In a competition to create a holiday gingerbread structure with personal significance in just a few hours, what’s a Jew to do? Well, build something that appears on the side of our takeout containers on December 25, of course. The result was three towering tiers of a cookie pagoda, intricately iced with more detail than artifacts at the Smithsonian.
That task was just another day for the locally raised, nationally famous baker Lauren Katz, whose said sweet masterpiece helped her win ABC’s Great Holiday Baking Show this past winter. Katz crafted this masterpiece to “pay homage to the time-tested American-Jewish tradition of Chinese food on Christmas,” she said with an elfin glimmer in her eyes. “It was guarded by piped spritz cookie lions and had full cookie landscaping and koi ponds on either side.” It’s clear than the winning ingredients were sugar, spice and lots of chutzpah.
There’s plenty behind these gorgeous confections that Katz brings to the table. Raised in Northern Virginia, she and her family were active members of the local Jewish community. Keeping kosher at home, she looked forward to certain shopping trips—specifically, to the bakery. The rows of treats called out from behind the glass counter, and as a child, her favorite was a Purim original: poppy seed hamantashen. (Just a few weeks ago she taught families how to make them at the JCC of Northern Virginia.) These days, she goes for something a bit flashier (like that aforementioned cookie pagoda).
Growing up, Katz maintained an active role in Jewish life. She worked at a local JCC summer camp, led Birthright trips, spent many hours on tutoring other students for their bar/bat mitzvah and was a Jewish Campus Service Corps at the George Mason University Hillel.
What kept her going during all this work? Baking, of course. “It’s meals that bring us together, no matter what part of the community we come from,” she shares. And everyone’s favorite part is dessert. “Being Jewish is a huge part of my identity, and one of the main connections I have to our culture is through food.”
Especially after becoming an art teacher and then a mom, Katz expanded her love of crafting in the kitchen. But what’s most impressive is that she’s completely self-taught. This amateur’s only training was a degree in fine arts (painting and printmaking) from Virginia Commonwealth University. Since it’s not quite recommended to consume an acrylic-laden canvas, we’re all pretty lucky that Katz has taken this skill and applied it to something we can both see and taste.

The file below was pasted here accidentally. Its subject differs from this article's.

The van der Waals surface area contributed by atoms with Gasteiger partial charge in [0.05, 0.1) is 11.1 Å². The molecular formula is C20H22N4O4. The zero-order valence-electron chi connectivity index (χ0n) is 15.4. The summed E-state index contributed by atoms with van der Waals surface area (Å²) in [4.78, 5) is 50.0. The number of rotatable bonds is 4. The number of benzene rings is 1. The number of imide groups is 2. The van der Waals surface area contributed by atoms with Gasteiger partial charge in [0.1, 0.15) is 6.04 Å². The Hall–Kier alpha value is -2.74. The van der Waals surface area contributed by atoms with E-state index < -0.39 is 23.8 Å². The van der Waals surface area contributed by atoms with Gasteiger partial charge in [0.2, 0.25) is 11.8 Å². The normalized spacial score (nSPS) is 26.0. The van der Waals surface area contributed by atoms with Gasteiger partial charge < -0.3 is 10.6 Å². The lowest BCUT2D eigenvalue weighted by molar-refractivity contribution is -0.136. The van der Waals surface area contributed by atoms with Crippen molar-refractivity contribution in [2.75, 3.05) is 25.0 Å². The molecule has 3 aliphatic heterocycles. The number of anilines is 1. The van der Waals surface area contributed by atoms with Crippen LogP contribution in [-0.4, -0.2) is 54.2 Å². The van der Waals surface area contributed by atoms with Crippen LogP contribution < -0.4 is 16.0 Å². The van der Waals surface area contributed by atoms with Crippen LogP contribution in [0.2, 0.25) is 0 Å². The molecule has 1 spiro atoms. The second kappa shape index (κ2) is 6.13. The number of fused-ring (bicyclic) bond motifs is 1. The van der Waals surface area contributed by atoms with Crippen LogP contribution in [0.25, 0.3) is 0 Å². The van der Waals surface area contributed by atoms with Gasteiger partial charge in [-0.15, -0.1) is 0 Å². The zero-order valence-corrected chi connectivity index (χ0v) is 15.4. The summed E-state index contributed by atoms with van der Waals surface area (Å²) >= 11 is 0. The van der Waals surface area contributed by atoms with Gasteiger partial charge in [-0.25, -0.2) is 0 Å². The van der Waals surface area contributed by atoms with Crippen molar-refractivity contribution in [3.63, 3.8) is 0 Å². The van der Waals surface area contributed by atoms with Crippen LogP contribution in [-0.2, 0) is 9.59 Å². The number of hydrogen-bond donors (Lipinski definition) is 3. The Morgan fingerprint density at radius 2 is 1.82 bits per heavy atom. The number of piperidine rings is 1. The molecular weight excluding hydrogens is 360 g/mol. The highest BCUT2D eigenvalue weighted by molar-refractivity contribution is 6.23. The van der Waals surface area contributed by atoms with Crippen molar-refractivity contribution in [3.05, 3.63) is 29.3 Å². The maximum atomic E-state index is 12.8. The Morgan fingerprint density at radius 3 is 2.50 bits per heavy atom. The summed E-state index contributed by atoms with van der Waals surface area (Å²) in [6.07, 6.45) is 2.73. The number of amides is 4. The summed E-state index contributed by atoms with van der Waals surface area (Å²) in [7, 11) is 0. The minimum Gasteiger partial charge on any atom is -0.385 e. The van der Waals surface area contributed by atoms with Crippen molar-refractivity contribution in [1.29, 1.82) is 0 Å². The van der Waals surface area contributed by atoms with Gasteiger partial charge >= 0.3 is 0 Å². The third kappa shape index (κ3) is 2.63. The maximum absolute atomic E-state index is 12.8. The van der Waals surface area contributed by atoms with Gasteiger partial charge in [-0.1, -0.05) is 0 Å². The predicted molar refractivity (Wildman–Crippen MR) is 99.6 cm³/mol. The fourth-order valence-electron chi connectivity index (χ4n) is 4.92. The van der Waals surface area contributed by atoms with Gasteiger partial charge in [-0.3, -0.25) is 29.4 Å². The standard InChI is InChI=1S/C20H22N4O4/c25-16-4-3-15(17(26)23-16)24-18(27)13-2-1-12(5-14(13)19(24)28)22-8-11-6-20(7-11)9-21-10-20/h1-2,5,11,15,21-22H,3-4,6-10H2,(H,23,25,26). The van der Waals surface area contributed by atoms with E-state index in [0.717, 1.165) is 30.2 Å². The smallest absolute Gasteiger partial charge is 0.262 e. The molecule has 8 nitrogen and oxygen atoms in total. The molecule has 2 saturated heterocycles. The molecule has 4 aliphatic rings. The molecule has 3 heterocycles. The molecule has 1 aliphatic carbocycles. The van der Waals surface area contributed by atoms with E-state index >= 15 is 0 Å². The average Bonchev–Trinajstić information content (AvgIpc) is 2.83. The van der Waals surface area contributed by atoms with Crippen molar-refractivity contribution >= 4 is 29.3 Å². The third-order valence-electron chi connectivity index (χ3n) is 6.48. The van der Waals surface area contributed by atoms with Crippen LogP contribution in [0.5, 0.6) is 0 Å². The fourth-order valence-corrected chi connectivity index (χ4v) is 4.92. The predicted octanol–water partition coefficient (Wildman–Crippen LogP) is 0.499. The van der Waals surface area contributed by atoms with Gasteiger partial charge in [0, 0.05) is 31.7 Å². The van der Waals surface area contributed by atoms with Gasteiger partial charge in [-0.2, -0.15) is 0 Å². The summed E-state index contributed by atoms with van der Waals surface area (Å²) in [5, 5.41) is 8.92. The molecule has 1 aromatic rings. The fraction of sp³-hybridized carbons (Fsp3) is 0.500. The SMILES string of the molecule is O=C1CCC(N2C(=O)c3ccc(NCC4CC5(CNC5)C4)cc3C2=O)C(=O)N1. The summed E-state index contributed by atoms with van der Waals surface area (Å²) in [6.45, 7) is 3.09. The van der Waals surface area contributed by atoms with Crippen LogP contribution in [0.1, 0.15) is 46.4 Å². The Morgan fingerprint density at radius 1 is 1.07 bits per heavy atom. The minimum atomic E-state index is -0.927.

Having spent lots of time cooking and baking for her family and friends, she started to enter competitive contests. She’s won more than 20 of them in the past few years, and not just for making holiday houses on national TV. She’s strutted her edible stuff on such diverse venues as The Gilroy Garlic Festival Cook-Off (second place for her “Glazed Garlic-Buttermilk Fried Chicken and Savory Waffled Grits”) and a spread in Woman’s Day magazine for a winning salted butterscotch-banana bundt cake.
In the end, though, what’s important for her is using her skill and passion for her children and her community. “I love baking challah, hamantashen, babka, blintzes, bialys, kugel, honey cake, rugelach and plenty more. I love hosting holiday meals at my house. In fact, my favorite meal of the year is the break-fast I host with friends at my home.”
“Keeping up our culinary traditions is of the utmost importance to me, and at the same time, I’m thrilled to be doing something that I truly love, and getting recognized for excellence (as an amateur) in such a competitive field!” For Katz, it’s a sweet dream come true.
Top photo: Lauren Katz with her cookie pagoda on ABC’s Great Holiday Baking Show.